Concerns have been raised over the number of Powys County Council staff who took early retirement last year.
The figures were brought up for discussion at a meeting of the council’s Governance and Audit committee on Friday, November 24 as they were presented with the 2022/2023 council’s Pension Fund accounts.
The document provides data on staff who have left the workplace and are now classed as “new pensioners.”
During 2022/2023 a total of 230 members of staff retired.
Five were on the grounds of ill health, 49 were “normal” retirements and 176 people took early retirement.
Cllr Pete Lewington (Conservative) said: “Just a quick observation around the number of early retirements in view of the difficulties we have of attracting people to the work force.
“I wondered if that was due to any particular reasons.”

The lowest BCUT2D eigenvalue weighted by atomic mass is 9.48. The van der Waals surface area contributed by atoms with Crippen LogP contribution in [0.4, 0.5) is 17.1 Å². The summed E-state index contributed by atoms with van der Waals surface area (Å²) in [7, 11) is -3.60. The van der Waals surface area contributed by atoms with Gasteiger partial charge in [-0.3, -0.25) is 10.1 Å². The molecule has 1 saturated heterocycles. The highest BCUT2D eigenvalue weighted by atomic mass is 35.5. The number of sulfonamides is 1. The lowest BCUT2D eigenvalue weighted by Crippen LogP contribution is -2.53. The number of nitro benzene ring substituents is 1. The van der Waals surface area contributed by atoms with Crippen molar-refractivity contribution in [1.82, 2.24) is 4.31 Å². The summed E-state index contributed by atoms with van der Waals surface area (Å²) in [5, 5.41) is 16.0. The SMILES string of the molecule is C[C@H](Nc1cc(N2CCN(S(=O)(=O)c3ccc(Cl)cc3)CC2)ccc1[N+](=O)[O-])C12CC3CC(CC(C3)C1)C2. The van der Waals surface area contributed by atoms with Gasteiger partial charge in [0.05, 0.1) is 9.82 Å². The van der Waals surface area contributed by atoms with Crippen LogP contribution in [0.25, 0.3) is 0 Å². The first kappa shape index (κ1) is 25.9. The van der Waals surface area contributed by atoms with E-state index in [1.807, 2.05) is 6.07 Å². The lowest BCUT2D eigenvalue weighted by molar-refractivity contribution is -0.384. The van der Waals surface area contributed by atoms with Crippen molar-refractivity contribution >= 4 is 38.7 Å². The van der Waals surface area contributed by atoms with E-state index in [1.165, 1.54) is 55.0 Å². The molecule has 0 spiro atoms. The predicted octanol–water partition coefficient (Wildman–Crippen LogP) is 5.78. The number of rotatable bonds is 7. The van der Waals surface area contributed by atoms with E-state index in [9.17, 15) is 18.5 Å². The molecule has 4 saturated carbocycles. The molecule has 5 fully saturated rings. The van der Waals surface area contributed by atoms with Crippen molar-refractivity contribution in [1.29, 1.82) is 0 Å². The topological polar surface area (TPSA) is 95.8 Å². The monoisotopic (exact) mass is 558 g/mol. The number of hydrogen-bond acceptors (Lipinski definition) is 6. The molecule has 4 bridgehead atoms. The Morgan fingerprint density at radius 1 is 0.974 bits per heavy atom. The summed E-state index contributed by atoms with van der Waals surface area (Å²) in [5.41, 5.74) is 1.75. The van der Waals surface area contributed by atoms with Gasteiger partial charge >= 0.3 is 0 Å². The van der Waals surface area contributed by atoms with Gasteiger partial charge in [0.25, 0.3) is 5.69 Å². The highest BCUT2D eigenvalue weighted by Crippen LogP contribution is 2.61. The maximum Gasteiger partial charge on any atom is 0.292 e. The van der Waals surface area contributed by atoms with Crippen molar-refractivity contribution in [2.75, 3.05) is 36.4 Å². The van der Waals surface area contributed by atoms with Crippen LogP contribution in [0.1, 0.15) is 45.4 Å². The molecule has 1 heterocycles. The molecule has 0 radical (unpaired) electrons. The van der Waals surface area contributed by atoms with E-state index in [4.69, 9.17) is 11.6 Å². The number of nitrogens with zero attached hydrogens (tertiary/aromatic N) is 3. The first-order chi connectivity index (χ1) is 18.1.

Head of finance Jane Thomas: “It is everybody’s choice to retire when they wish to.
“I think after COVID-19 we saw more people re-considering their lives and work/life balance.
“We did see a rise in that period, and this year (2022/2023) is not long after.
“It will be worth keeping an eye on what happens over the next few years.
“It is a trend we’ve seen elsewhere as well.”
Audit Wales had given the accounts a clean bill of health and intend issuing an unqualified audit opinion.
The committee approved the accounts which will be formally signed by the committee chairwoman and lay member Lynne Hamilton and head of finance Jane Thomas.
At a UK political level, the number of “economically inactive” people of working age has been seen as an issue that impacts economic growth.
Chancellor of the Exchequer, Jeremy Hunt has been looking to coax middle-aged retirees back into work.